One Does not Simply Rename Into C++

July 13, 2010

Programming is in many ways more art than science—I do not want to start that debate in this post—in that you need more than mere functionality and correctness to have great code. For code to be great, it has, amongst other things, to be beautiful in that strange, vague, language-specific way.

As you know, this blog is C and C++-centric. Those are the two main languages I use both for personal and for professional projects. I resisted the transition from Pascal to C a long time, for many reasons. One was that at that time C compilers were flimsy, while we had a couple of really great Pascal compiler, such as Turbo Pascal—quite the upgrade from my Apple II’s USCD Pascal. Another was that I found C just ugly, clunky, and primitive; it was terse and inelegant. But over the years, I learnt to like the way C gives you pretty good control on what code is generated—not that you can predict right down to the assembly instructions what the compiler will generate; but you still have a very good idea if you understand even vaguely the underlying machine.

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Your Automatisms Betray You

March 11, 2009

Yesterday someone dropped on the IRC channel where my fellow programmers, computer enthusiasts, and I hang out to get help to find a bug. He uses one of the paste sites (like pastebin.ca, pastebin.com, or rafb.net), pastes his piece of offending code, and so we get a look at the code. Of course, I go over the short program, notice a mistake in the scanf but it took me a full two minutes to notice the loop:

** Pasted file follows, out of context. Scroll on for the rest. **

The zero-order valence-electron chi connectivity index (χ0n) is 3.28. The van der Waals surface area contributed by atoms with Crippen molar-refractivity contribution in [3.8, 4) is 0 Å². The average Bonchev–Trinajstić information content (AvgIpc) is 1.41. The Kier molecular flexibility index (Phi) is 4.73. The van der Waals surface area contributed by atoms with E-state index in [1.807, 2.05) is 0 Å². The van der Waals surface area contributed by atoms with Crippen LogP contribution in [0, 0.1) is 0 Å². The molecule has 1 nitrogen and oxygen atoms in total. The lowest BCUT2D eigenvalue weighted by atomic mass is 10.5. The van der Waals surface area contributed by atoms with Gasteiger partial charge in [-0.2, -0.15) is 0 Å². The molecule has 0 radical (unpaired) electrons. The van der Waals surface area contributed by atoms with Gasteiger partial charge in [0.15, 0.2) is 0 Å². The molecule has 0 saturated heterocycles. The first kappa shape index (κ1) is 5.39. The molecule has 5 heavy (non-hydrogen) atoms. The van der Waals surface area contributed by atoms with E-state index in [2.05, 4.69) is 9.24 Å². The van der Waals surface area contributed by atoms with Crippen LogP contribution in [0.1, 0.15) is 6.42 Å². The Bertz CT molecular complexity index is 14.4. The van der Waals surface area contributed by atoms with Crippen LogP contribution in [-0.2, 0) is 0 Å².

for (c=0; c++; c<n )
 {
   ...
 }

That kind of bug always takes a while to find because we don’t read what’s actually written, but what we think is written, unless we pay the utmost attention to the code—what we should be doing anyway, but do not always. Usually, you zero in on that kind of bug rapidly, as you guide your search from the bug’s symptoms which leads you to defect’s approximate location. If you’re like me—write a little, test a lot—you find those bugs right away most of the times. However, even if you zero in rapidly, you still get a coarse-grained location: module, class, function.

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